What you can and can't send in the post from NZ

What you can and can't send in the post from NZ

Posted by Team NZNC on 22nd Oct 2020

Did you know there are between 600,000 and 1,000,000 New Zealanders living abroad as of 2020.


Every year people immigrate to New Zealand to partake in our beautiful country and what it has to offer. In 2018, we gained 64,000 people!


Thanks to technology and air travel we live in an increasingly globalised world which is why it’s so important to find ways to maintain relationships with our family and friends from afar.


There are so many rules and regulations about what you can and can’t send overseas so we wanted to write a blog to help you know what you can safely post.


We’re going to have a look at; the history of New Zealand post, what is prohibited, what is restricted, how to package items and what you can’t send to New Zealand.


History of New Zealand Post

Early post was a shambles. Hobbled together by whalers, missionaries and traders using occasional passing ships to transport messages and goods.


In the 1830s there was a more structured approach when some Bay of Islands merchants were instructed to manage incoming and outgoing mail. This new strategy was driven by the postmaster general of New South Wales.


The first official post office was opened in Kororareka in 1840. The lieutenant governor, Captain Hobson arrived in the Bay of Islands and appointed a certain William Clayton Hayes as postmaster. Hayes lasted 6 months before being relieved of his duties for the neglect of his post and constant inebriation.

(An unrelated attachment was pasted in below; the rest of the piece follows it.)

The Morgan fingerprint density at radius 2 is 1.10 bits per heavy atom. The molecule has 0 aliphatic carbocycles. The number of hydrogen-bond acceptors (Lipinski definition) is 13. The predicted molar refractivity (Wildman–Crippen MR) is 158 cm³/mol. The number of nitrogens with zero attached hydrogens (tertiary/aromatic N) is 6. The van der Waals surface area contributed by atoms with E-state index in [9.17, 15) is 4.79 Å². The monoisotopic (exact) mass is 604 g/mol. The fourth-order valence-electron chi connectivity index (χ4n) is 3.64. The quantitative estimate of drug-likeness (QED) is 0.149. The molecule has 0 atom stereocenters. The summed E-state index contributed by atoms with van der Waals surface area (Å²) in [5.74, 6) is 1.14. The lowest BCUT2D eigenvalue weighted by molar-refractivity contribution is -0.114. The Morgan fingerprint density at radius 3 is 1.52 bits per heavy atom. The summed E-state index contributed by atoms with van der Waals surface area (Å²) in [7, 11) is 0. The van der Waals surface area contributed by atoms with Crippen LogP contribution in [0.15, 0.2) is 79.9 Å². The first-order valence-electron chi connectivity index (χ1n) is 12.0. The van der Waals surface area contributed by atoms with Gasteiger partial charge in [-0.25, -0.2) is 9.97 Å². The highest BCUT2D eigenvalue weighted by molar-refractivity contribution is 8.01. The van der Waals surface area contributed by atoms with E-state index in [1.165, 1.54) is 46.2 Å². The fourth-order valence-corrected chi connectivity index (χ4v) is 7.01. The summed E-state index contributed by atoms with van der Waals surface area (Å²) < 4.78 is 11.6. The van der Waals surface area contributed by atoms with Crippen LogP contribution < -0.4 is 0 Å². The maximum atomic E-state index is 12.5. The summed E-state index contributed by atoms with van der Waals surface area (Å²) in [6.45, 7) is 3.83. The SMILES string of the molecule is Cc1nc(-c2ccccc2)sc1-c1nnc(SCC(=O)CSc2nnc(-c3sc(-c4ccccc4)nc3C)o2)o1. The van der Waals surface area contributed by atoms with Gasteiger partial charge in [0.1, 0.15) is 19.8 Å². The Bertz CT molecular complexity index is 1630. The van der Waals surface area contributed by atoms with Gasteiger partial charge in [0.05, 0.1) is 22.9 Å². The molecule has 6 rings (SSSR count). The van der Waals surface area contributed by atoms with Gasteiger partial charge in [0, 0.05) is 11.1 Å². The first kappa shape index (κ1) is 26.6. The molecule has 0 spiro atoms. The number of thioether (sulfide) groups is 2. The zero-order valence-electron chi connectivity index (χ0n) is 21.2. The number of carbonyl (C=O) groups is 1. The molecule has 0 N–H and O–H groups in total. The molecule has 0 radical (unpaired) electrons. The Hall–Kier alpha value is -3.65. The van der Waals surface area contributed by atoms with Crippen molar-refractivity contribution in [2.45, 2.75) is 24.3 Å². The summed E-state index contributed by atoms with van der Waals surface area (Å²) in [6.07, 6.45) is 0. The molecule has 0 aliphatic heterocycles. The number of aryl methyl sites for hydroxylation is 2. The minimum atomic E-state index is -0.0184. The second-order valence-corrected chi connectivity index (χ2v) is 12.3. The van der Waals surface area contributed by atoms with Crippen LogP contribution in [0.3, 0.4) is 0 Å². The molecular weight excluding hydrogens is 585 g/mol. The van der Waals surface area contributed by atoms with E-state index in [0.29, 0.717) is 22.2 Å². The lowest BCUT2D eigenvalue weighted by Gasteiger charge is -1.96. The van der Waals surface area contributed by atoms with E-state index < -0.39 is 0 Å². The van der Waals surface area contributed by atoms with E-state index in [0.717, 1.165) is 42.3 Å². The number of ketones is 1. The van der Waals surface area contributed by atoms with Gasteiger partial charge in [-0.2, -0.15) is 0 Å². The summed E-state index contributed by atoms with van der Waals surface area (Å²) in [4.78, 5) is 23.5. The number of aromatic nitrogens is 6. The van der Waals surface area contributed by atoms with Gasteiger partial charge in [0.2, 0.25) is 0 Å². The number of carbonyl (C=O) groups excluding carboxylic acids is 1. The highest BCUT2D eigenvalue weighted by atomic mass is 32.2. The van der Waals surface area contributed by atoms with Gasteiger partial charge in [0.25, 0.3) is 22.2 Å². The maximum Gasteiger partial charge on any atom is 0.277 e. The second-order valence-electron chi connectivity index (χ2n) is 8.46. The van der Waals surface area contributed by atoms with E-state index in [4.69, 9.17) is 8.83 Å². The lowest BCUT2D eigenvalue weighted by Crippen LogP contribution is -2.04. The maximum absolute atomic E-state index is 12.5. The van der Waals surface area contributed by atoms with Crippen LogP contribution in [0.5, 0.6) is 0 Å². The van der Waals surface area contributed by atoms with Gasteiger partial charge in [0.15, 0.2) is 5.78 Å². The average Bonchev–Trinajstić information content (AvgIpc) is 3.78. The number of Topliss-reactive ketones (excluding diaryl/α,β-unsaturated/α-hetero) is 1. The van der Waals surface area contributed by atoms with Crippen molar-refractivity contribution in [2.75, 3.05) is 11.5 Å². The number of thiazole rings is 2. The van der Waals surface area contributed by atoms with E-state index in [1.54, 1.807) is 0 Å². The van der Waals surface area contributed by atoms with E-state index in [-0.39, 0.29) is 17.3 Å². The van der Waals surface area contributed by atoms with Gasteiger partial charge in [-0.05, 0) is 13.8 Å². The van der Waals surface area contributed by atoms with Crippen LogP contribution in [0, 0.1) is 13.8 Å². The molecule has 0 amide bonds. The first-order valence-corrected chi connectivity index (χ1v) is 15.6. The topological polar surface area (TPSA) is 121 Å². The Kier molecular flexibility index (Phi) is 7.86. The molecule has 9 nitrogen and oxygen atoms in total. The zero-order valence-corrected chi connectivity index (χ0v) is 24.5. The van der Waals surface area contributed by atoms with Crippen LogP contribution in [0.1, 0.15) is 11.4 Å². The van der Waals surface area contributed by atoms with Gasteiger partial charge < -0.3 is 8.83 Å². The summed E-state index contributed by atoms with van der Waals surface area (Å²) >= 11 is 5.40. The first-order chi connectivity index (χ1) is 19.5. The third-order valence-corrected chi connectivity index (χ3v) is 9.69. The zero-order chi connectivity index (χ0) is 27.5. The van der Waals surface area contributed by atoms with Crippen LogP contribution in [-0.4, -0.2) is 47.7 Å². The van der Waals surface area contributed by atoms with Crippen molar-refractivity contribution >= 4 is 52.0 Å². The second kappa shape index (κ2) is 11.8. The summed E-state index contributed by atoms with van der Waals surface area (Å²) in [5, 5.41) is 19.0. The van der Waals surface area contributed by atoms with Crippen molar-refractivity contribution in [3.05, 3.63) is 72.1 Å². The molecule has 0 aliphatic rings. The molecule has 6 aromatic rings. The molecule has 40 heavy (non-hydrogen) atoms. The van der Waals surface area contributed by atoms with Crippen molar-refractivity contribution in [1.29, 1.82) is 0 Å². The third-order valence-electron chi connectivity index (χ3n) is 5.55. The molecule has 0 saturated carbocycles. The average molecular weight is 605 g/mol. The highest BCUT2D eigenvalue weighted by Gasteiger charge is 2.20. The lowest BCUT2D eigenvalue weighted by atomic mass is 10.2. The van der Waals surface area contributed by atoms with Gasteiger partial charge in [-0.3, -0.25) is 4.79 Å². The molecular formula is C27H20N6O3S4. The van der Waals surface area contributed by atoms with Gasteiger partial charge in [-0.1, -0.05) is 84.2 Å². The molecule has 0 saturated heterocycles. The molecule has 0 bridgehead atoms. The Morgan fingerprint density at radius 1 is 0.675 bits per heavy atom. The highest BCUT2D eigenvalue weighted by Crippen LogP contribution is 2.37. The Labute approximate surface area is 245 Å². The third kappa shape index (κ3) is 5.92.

As settlements popped up throughout New Zealand, the demand for a functioning postal service grew considerably.


In 1856 The Local Posts Act was formalised shortly followed by the Post Office Act of 1858.


Towards the end of the 1860s there were postal deliveries, packages, money order service and savings options running.


In 1880 there were over 850 post offices in New Zealand!


As New Zealand’s population expanded, the communication need boomed and by 2017 there were:


  • Over 1700 branches
  • After hour deliveries of parcels
  • Restaurant delivery
  • More rural delivery options


Originally a strong asset for the New Zealand government as a state owned enterprise, the postal service deregulated the government’s monopoly on post in 1998 meaning competition came into play.


Under current legislation, anyone can process and deliver mail, at any cost. They just need to be registered as a postal operator with the Ministry of Economic Development.


What is prohibited to post?

The New Zealand postal service asks that: “You must use our services wisely and exercise common sense”.


They clearly state you cannot post something that is prohibited or restricted, unless you have explicit permission from an authorised New Zealand representative.


The information goes on to read that it is your responsibility as the sender to check whether an item is legally prohibited or restricted.


The postal service retains the right to open and check contents of packages. They also reserve the right to refuse delivery.